I have been getting a lot of questions from our readers about whether they should pick a particular camera from Nikon, Canon, Sony, Pentax or some other manufacturer. These inquiries are only increasing over time, so I decided to post an article on what I think about different camera systems and why you should go with a particular brand versus others. Many of the questions are something like “should I go for Nikon D5000 or Canon 1000D” or similar, with readers asking me to tell them why I would recommend or pick a certain brand/type of a camera over another.
As you know, I have been mainly writing about Nikon – simply because pretty much all of my gear is from Nikon and it is the system of choice for me. Why don’t I shoot Canon or Sony? Is Nikon superior than these brands? No, not really. Read on to understand why.
Lola and I used to have some debates on camera gear in the past. She was very impressed by the beautiful imagery from wedding and portrait photographers that shot with Canon, pushing her to think that we had an inferior brand of choice. It took me a while to convince her that it was not the case and here is how I explained everything to her, which I hope will help our readers understand this topic in detail and answer questions about different camera systems.
What happens if you give the best set of painting tools to someone who does not know how to paint, and an ordinary, much inferior set of tools to a good painter? Who is going to have a better painting? The same rhetorical question is valid for photography – if you get a better camera, does it necessarily mean that you will take better pictures? No, I do not want to bring up another “camera does not matter” debate, since we are all getting tired of it.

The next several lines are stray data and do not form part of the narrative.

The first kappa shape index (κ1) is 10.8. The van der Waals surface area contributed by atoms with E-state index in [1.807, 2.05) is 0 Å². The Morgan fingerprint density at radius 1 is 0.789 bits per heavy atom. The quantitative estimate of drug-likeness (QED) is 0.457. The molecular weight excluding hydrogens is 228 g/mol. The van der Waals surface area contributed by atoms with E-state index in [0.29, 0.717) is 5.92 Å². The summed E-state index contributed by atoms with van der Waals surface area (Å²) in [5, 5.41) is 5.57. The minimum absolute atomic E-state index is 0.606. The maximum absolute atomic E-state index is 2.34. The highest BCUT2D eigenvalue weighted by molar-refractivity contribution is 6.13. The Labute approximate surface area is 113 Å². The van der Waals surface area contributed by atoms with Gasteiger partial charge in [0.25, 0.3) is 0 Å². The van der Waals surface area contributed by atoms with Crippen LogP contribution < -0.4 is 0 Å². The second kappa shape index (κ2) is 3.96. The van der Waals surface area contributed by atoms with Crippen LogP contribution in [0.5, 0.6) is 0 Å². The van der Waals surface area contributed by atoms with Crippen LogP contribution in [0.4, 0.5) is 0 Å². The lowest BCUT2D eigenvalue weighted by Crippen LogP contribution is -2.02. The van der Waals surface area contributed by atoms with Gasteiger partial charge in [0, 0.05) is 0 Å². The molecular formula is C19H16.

You know what, on the other hand, let’s discuss it for a second…does the camera truly matter? It does and it doesn’t. For most people who use a camera for family snapshots, the camera does not matter. For an amateur photographer or hobbyist, it does. For a professional photographer who makes a living out of photography, it matters big time. When somebody hands a crappy camera to a good photographer, he/she will most likely be able to utilize it fully and capture great pictures. Similar to how a good painter is able to work on a painting with a low-quality set of tools. However, no photographer would want to continue working with low-end gear and no painter would want to use low-quality tools for the rest of their lives, since they know that the good tools do help them tremendously in achieving the best results that differentiate them from the rest of the competition. Ansel Adams loved to work with the best gear for a reason – he knew how to push it to its limits and get the best possible results.